Refugees in Greece smuggled into Europe
26.06.12 @ 17:56
BRUSSELS - Refugees and asylum seekers in Greece may be paying up to €5,000 to get smuggled into Italy and elsewhere in Europe.
Children are left behind with the smugglers who use them as “guarantees” or “deposits” to ensure future payment by desperate parents.
Once the parents obtain asylum, in say Sweden or the Netherlands, the smugglers then escort the children to Athens-based NGOs who are then able to reunite them.
“We have become a tool of the smugglers and part of this game,” Kenneth Brant Hansen from the Greek Council for Refugees in Athens told EUobserver.
“Of course we are not happy about this situation; on the other hand we cannot refuse to reunite families especially when it involves minor children,” he said.
Hansen said the men who bring him the children are professional Afghan smugglers.
Recently, the men brought him two young brothers. The children would only say they had been held in a room with strangers. They would not describe where they had been held or the circumstances that led them to the room.
The parents had made it to Sweden and the NGO reunited them with their two sons months later.
The Greek islands have now become a favourite jumping point into Italy. Smugglers squeeze in between 15 to 20 people on speedboats for an eight to 10 hour journey onto the Italian coast.
From there, they move and spread out into the rest of Europe. Many travel up to Scandinavia or the Netherlands in the hope of securing asylum and seeing their children once again.
Access to asylum in Greece is undermined by a dysfunctional system. Inadequate reception conditions, a lack of information, and a near total deprivation of rights faced by migrants and refugees are driving many to risk a perilous journey once again – this time in Europe.
In Partas, Greece’s third largest city in the west of the country, hundreds of Afghan and Somali refugees are trapped. They are unable to leave and unable to receive any state support and have no right to work.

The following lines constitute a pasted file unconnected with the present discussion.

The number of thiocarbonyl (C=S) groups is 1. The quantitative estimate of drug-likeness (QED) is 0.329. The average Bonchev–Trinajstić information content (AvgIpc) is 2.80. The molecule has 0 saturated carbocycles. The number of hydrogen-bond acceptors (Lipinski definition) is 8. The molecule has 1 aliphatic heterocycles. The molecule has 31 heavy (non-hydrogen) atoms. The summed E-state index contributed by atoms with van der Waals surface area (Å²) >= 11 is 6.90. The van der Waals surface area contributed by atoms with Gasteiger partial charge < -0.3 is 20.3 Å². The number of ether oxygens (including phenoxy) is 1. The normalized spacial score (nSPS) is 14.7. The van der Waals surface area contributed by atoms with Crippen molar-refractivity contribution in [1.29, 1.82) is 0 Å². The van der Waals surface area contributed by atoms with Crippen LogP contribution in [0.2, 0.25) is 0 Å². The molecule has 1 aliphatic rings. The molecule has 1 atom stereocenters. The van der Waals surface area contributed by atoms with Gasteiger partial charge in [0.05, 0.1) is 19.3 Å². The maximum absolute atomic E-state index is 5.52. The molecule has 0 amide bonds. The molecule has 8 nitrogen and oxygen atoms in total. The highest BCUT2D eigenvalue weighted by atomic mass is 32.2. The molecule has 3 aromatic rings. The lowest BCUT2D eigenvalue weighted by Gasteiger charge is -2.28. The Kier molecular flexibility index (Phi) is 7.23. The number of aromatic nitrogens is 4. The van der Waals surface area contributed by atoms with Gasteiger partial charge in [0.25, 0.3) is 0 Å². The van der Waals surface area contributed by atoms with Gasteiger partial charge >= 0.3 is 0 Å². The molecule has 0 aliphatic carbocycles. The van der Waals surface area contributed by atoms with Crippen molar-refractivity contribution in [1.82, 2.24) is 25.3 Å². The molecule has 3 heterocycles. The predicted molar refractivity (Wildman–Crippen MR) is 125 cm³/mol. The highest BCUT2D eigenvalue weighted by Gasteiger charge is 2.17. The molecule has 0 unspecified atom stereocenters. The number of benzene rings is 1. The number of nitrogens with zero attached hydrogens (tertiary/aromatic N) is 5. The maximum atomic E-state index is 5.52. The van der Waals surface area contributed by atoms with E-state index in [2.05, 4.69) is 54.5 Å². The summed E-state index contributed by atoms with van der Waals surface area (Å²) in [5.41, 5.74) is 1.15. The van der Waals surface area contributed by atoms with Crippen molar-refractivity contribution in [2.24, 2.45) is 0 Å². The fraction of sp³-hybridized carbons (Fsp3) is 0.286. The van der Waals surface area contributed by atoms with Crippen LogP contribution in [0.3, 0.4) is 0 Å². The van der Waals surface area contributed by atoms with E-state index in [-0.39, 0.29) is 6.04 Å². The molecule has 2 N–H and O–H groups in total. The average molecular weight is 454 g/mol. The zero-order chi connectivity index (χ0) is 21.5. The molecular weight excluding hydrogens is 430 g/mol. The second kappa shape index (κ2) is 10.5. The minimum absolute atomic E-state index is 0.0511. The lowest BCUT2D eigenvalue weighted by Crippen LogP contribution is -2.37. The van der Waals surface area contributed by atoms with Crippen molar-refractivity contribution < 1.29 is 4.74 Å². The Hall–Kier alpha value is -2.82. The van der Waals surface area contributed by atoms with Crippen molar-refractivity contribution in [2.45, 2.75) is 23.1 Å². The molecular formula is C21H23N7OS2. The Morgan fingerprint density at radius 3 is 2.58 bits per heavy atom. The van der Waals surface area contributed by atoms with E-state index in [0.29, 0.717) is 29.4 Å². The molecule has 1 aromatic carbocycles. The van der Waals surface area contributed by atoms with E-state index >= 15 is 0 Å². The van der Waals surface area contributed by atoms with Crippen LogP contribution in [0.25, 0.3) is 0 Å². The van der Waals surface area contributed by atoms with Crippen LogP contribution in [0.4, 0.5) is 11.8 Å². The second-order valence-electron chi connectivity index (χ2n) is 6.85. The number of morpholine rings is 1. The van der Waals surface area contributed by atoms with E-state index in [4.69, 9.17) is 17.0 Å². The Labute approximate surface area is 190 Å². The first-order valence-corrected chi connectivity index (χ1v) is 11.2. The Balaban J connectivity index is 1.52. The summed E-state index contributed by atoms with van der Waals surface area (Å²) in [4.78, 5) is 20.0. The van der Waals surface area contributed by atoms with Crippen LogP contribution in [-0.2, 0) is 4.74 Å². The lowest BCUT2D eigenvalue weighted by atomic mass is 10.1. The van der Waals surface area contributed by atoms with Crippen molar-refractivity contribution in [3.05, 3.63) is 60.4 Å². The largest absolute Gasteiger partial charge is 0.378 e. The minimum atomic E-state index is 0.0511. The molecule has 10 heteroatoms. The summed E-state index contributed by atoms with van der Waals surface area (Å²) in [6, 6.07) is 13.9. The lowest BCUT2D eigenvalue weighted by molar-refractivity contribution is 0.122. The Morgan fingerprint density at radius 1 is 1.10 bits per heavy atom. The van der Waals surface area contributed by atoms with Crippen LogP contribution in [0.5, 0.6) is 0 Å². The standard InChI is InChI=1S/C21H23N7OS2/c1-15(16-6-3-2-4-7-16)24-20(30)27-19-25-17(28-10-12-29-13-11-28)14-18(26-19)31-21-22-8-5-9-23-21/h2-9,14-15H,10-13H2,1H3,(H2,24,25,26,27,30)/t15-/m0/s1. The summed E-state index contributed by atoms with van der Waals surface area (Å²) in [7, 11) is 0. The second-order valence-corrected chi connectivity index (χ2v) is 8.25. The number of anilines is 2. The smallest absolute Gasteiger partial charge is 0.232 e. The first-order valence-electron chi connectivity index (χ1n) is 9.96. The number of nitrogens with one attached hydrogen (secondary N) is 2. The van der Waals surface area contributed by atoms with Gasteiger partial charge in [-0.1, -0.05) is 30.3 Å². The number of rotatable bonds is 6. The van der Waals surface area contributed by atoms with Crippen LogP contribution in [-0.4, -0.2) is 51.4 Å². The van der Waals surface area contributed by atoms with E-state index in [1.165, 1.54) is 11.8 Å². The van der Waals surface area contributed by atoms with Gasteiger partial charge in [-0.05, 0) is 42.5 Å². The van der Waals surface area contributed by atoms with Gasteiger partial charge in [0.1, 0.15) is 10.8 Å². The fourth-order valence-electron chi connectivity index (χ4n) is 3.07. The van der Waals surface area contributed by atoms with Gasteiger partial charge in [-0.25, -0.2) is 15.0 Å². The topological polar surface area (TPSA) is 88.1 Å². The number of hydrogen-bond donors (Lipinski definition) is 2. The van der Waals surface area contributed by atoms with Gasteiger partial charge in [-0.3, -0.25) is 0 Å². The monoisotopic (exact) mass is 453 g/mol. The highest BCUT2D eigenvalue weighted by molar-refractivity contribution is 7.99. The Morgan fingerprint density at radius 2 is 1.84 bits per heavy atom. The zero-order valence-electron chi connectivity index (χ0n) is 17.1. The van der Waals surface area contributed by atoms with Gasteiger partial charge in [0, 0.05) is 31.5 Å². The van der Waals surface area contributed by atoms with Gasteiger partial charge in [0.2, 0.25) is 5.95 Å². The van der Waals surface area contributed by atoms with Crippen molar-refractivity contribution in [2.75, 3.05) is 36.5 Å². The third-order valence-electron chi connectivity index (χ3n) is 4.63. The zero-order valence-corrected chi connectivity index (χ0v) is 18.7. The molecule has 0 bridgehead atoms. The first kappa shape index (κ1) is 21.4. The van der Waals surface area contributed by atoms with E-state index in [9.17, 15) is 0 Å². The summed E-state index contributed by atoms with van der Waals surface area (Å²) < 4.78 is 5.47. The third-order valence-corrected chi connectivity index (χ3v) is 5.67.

Their primary complaint, however, are the alleged unprovoked attacks by Greek police officers who beat them for no apparent reason. Many were living in the abandoned Peiraiki Patraiki factory until authorities cut off their water supply and raided the premises on a daily basis. Police deny the accusations.
Police then rounded them up and sent them to detention centres in Athens where many were eventually released. With nowhere to go, the families walked back to Partas but a private security firm now patrols the factory.
In Athens, children as young as 11 and 12 are sleeping alone and in the rough in parks or in abandoned houses. Some wait for days on end in queues outside Athens’ migration office to apply for asylum.
A sense of hopeless is now a common currency among refugees. Frontex and the Greek maintain a focus on the Turkish Greek border to stem the flow of irregular migrants into Greece.
Meanwhile, inside Greece smuggling has since gained traction with networks springing up as the conditions spiral out of control.
“It is obvious that smuggling activity is now also taking place from Greece to the rest of Europe,” said Hansen.
The European Commission in its progress report on the Greek asylum system in March had noted a conspicuous absence of overcrowdinig in detention facilities in Tychero, Ferres, Soufli and Fylakio.
The Commission said changes in the detention policy required authorities to release the refugees but without aid or alternative housing.
Greece has since erected new detention centres with one in the northwest of Athens able to house 1,200 people. Athens was also mandated to launch a new asylum service initially scheduled to begin on the first of January 2012.
According to the Brussels-based European Council of Refugees and Exiles (ECRE), the asylum service will not be operational until the end of the year.
A hiring freeze in the public sector prevents Greece from filling the posts. Greece had recruited 11 persons out of 700 planned as of March.
On Monday (25 June) they announced a call for positions but all are transfers from other civil service sectors. EU-imposed fiscal consolidation rules prevent Greek authorities from hiring new talent.
The Commission acknowledged in its March report that the consolidation rules are one of the primary reasons why the country is unable to implement its asylum action plan.